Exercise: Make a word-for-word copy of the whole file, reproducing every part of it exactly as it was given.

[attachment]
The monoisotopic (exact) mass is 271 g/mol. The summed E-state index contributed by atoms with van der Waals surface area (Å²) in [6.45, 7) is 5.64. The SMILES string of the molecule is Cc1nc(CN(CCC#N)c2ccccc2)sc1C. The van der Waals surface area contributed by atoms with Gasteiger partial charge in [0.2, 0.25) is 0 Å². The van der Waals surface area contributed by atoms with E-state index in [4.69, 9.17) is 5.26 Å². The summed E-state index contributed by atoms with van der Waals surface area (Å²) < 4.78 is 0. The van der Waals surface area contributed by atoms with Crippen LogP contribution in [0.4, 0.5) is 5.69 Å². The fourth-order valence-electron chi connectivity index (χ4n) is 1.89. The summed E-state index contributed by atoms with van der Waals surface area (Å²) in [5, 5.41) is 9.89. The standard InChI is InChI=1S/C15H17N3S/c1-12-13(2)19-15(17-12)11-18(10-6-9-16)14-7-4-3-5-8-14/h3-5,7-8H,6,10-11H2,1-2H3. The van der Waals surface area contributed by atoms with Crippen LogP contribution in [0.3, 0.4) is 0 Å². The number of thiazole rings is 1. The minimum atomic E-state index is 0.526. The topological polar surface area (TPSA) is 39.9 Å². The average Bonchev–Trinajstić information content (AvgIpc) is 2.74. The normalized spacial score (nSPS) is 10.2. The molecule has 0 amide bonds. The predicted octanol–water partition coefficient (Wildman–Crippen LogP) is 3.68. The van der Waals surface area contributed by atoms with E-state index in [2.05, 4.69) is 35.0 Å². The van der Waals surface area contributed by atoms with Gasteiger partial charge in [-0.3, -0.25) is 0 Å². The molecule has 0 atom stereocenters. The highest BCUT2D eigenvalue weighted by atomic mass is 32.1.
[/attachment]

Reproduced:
The monoisotopic (exact) mass is 271 g/mol. The summed E-state index contributed by atoms with van der Waals surface area (Å²) in [6.45, 7) is 5.64. The SMILES string of the molecule is Cc1nc(CN(CCC#N)c2ccccc2)sc1C. The van der Waals surface area contributed by atoms with Gasteiger partial charge in [0.2, 0.25) is 0 Å². The van der Waals surface area contributed by atoms with E-state index in [4.69, 9.17) is 5.26 Å². The summed E-state index contributed by atoms with van der Waals surface area (Å²) < 4.78 is 0. The van der Waals surface area contributed by atoms with Crippen LogP contribution in [0.4, 0.5) is 5.69 Å². The fourth-order valence-electron chi connectivity index (χ4n) is 1.89. The summed E-state index contributed by atoms with van der Waals surface area (Å²) in [5, 5.41) is 9.89. The standard InChI is InChI=1S/C15H17N3S/c1-12-13(2)19-15(17-12)11-18(10-6-9-16)14-7-4-3-5-8-14/h3-5,7-8H,6,10-11H2,1-2H3. The van der Waals surface area contributed by atoms with Crippen LogP contribution in [0.3, 0.4) is 0 Å². The number of thiazole rings is 1. The minimum atomic E-state index is 0.526. The topological polar surface area (TPSA) is 39.9 Å². The average Bonchev–Trinajstić information content (AvgIpc) is 2.74. The normalized spacial score (nSPS) is 10.2. The molecule has 0 amide bonds. The predicted octanol–water partition coefficient (Wildman–Crippen LogP) is 3.68. The van der Waals surface area contributed by atoms with E-state index in [2.05, 4.69) is 35.0 Å². The van der Waals surface area contributed by atoms with Gasteiger partial charge in [-0.3, -0.25) is 0 Å². The molecule has 0 atom stereocenters. The highest BCUT2D eigenvalue weighted by atomic mass is 32.1.